Welcome to Perspectives, a blog of thoughts, commentary and observations ranging from autistic adolescents to intimate portraits of urban communities.



In 1967, Texaco (now Chevron) discovered huge reserves of oil beneath the Amazon rainforest in Ecuador, a roadless place whose indigenous inhabitants had virtually no contact with the outside world. That swiftly changed, as Texaco and its partners built roads and even an airport into the jungle to extract billions of barrels worth trillions of dollars. They left behind 18 billion gallons of toxic sludge. Or so the lawsuit filed on behalf of the Amazonian people claims. That suit has been going on since 1993, and last year, in an unprecedented ruling, an Ecuadorian court ordered Chevron to pay $18 billion. It will be a long time – if ever – before the company hands over a dime. In fact, it responded by suing the plaintiffs’ American lawyer, Steven Donziger. But the real motivation is less to save the money (Chevron recorded a record profit of $26.9 billion in 2011) than to send a signal. As a company lobbyist said to Newsweek, “We can’t let little countries screw around with big companies like this.”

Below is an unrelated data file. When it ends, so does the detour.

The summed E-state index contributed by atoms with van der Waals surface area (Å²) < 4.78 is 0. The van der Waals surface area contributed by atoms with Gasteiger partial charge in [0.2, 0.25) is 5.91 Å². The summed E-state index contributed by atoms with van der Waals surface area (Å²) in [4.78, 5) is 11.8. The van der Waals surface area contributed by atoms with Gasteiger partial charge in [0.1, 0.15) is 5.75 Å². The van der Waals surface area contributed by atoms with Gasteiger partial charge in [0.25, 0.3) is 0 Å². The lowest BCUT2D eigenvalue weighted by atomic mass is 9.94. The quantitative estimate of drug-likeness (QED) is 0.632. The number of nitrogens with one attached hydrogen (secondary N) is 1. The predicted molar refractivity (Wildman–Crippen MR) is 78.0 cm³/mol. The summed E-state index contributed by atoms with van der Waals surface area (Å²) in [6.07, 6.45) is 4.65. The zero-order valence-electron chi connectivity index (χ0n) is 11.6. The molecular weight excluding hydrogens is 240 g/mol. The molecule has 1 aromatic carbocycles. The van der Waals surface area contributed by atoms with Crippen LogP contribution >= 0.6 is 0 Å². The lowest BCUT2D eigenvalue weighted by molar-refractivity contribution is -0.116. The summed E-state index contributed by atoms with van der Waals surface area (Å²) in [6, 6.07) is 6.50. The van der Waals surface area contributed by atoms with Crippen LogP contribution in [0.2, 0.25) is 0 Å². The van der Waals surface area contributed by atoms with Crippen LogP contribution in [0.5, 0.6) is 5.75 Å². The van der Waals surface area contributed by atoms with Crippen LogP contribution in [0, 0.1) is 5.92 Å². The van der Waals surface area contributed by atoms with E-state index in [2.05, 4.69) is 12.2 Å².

I teach a documentary about this case, “Crude, The Real Price of Oil,” whose maker told Mother Jones, “I hope that the film sends the message out that you should be very aware of where your products come from and how companies act in your name.”

I hope as well that it makes people look closer to home, where the forces behind gas “fracking” are making the same promises and behaving with the same arrogance as Chevron has in Ecuador.

The Good Drone